#BroadwayByJune | Week 3

 Follow Director of Programming,  Anna Terese Stone , on her journey to #BroadwayByJune...

Follow Director of Programming, Anna Terese Stone, on her journey to #BroadwayByJune...

Last week, I had my final performance as a non-union performer and my very first performance as an Actor’s Equity Association member. I had known I was coming to Merry-Go-Round Playhouse and getting my Equity card for a few months so, needless to say, I had been looking forward to this moment for quite some time. I created an event in my calendar for my “first day as Equity!!!” and that morning I was dancing around the kitchen with excitement. I had worked so hard the last 5 years to make it to this point and I was ready for this next step in my journey.  

On that Saturday night, a very significant chapter of my life began to close as I stepped out on stage as a non-union performer for the last time. The last 5 years as a non-union performer taught me the most valuable lessons about this industry, they introduced me to some of the most important people in my life, and they prepared me to take on everything headed my way in the future.

We had a great show and there was something extra special knowing that the next time this moment came around, I would be taking the stage as an AEA member.

Monday afternoon rolled around and the moment finally arrived.  I made my way to the theatre just like every other performance. As I got ready for the show, people came in and congratulated me. Some of the girls sang “Happy Equity card day to you,” to the tune of Happy Birthday, and someone even made me an “*” out of gaff tape and put it next to my name at my dressing room station (denoting me as an equity member). The cast went out of their way to make it a very special day. I felt (and still feel!) so grateful to enter this new chapter in my career surrounded by such incredible people.

“Places” were called and it was time: my Equity debut!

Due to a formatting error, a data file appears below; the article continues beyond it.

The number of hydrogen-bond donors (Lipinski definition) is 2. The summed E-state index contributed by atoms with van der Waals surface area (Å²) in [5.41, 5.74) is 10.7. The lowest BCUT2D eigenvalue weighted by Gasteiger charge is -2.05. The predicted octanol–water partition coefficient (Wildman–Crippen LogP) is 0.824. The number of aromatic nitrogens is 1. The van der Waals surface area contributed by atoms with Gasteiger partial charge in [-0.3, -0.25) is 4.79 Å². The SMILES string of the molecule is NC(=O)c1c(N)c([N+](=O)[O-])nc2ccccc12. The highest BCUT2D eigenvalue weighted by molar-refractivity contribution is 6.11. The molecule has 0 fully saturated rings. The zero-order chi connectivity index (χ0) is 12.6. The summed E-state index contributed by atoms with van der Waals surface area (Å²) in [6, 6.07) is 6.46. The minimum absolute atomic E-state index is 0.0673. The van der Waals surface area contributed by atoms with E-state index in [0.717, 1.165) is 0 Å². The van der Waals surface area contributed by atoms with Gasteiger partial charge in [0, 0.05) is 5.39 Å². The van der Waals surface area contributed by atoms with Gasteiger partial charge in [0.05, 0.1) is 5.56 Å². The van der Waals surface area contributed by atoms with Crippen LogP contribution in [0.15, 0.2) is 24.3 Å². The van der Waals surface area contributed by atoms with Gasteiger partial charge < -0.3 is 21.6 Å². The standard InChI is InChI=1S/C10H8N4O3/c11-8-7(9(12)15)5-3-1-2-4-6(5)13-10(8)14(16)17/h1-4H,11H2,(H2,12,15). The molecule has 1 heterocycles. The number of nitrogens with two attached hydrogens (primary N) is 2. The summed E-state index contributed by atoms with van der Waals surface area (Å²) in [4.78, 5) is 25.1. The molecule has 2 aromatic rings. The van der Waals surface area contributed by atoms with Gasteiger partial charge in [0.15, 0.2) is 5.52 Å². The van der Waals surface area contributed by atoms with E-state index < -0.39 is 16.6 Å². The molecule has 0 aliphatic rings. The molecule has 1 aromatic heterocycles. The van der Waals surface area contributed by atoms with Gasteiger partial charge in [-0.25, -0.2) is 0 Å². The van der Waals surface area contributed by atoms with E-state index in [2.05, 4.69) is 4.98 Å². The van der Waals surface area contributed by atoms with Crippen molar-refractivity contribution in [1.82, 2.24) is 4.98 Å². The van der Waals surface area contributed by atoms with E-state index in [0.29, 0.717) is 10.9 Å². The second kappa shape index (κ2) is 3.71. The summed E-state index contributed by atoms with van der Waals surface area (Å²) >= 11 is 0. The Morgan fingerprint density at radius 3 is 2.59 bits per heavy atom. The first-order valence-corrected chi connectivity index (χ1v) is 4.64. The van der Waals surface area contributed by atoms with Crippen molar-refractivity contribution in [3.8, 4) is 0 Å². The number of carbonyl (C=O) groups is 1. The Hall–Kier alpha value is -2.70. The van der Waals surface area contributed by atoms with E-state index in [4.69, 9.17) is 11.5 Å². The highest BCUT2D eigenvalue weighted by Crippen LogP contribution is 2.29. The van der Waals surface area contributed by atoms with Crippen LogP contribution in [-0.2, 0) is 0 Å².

The lights came up, the orchestra began, I stepped out on stage, and you know what? It felt exactly the same as any other show. Don’t get me wrong, It was another great show, and I was overwhelmed with gratitude to be on stage living my dream like I had been doing for the last 2 weeks. But, simply adding the title of Equity to my name made no difference in my work or experience within the show.

This was a little weird for me. I have held the idea of being an AEA member on a pedestal for so long. It was a huge step in my career and I thought it would feel so monumental, and it just didn’t. This bummed me out at first, but, as I thought about it, I realized what this performance really meant to me.   

This performance holds great weight and significance in my life, not because I was suddenly a different human and artist, but because of the work and sacrifice it represents in getting to this point, and the possibilities it holds for the future. The possibility of career growth, of financial stability, of entering audition season and having a sense of control over my schedule. It may not have felt different in that moment, but understanding the amount of work that went into arriving at that pivotal moment, and understanding the possibilities that exists in my life and career because of it, makes it a truly life-changing day.

We like to think (myself included) that arriving to a destination or adding a title to our name or resume will all of a sudden transform our world and who we are. But, as this moment taught me, that is simply not true. I was the same person and artist going into this moment as I was coming out of it; and I am still that same person right now! It’s truly all about the journey and how we navigate it. For me, having my Equity card is about the possibility of a lifestyle shift. I have no idea what the road ahead looks like and I recognize that nothing is guaranteed to me because of a card from AEA, but, now that I have it, I will continue working just as hard as I did to get it, and I will stay grateful that I am lucky enough to be living my dream day in and day out.    


Anna Terese Stone

Editor: Brian Crawford Scott

Anna Terese Stone

Director of Programming and Resident Teaching Artist